URLs du Jour


  • At National Review, in an "NRPLUS" article, I don't know what that means, Ramesh Ponnuru has Four Tests for Impeachment.

    Advocates of a president’s removal from office by Congress should have to climb over four walls to reach their objective. First, they should have to show that the facts they allege are true. Second, they should show that the fact pattern amounts to an abuse of power or dereliction of duty by the president. Third, they should show that this abuse or dereliction is impeachable. And fourth, they should show that it is prudent for Congress to remove the president for this impeachable offense: that it would produce more good than evil.

    If the advocates can scale all four walls, then a majority of the House and a supermajority of the Senate ought to remove the president. If any of the obstacles proves insurmountable, the president should be allowed to serve out his term in office. In the current controversy over President Trump’s conduct toward Ukraine, it just so happens that each successive wall is higher than the previous one.

    Ramesh proceeds to leap over all four walls. Pretty easily.

  • In the Washington Post, Megan McArdle notes Unintended Consequences on the left coast: California law AB5 aimed at Uber and Lyft is hurting freelance writers.

    In September, the left-leaning media website Vox.com ran a triumphant headline about a bill that had just passed the California legislature: “Gig workers’ win in California is a victory for workers everywhere.” Assembly Bill 5, or AB5, would go into effect on Jan. 1, essentially making the gig economy illegal in the state.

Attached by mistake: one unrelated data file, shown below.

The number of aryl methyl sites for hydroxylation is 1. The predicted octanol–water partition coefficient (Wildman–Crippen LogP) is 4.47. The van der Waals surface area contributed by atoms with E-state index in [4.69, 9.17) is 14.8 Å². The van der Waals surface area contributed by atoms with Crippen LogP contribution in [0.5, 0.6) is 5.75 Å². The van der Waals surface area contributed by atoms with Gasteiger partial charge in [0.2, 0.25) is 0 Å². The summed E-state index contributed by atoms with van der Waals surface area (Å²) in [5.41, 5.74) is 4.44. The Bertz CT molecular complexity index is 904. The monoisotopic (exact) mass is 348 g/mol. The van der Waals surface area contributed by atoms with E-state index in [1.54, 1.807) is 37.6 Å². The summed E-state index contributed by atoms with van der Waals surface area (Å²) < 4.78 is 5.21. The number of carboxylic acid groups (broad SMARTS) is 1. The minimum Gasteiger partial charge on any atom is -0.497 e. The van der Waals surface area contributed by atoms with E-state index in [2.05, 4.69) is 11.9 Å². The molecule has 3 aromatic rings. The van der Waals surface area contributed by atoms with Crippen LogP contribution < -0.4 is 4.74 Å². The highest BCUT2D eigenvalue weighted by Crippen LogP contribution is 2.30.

AB5 forbids businesses to use contractors unless the companies can pass a stringent requirement known as the “ABC test.” It’s designed to ensure that all workers are classified as employees unless they perform their work independent of supervision, have an established business doing the same sort of work for multiple customers and are doing work that isn’t part of the company’s core business. Meeting one or two of these requirements isn’t enough; you must meet all three.

    What is the sound of the other shoe dropping? Vox announced it was "laying off hundreds of freelancers in California".

    What's the best word to describe this attitude: "We thought the law was fine, because it only hurt people we don't care about. But then it turned out it hurt people we do care about." Some kind of combination of arrogance and stupidity?

  • David Henderson looks at the new US/Mexico/Canada (USMCA) trade deal, and considers it to be NAFTA 0.0.

    In some small ways, USMCA is better than NAFTA. But in the main ways in which it differs, it’s worse. Of course, to judge any policy, you need a few criteria. My main criterion for trade agreements, which I share with the vast majority of economists, is: does the agreement move towards, or away from, free trade? On net, the USMCA is a move away.

    But why is free trade my main criterion? For one ethical reason, one economic reason, and one national security reason. The ethical reason is that people should be allowed to trade with each other, even when there is a border separating them, unless there are very strong reasons against allowing such trade. Just as people in New York are allowed to trade across various state borders with people in California, people in the United States should be allowed to trade with people in Mexico.

    The economic reason for allowing trade is that trade makes both parties better off; if it didn’t do so, they wouldn’t trade. Opening of trade encourages people to engage in production for which they have a comparative advantage. Just as it would be inefficient for even a middling-quality lawyer to do his own legal research instead of hiring a paralegal, it is inefficient for someone in the United States to produce a given-quality product at a cost that exceeds the cost for a foreign producer.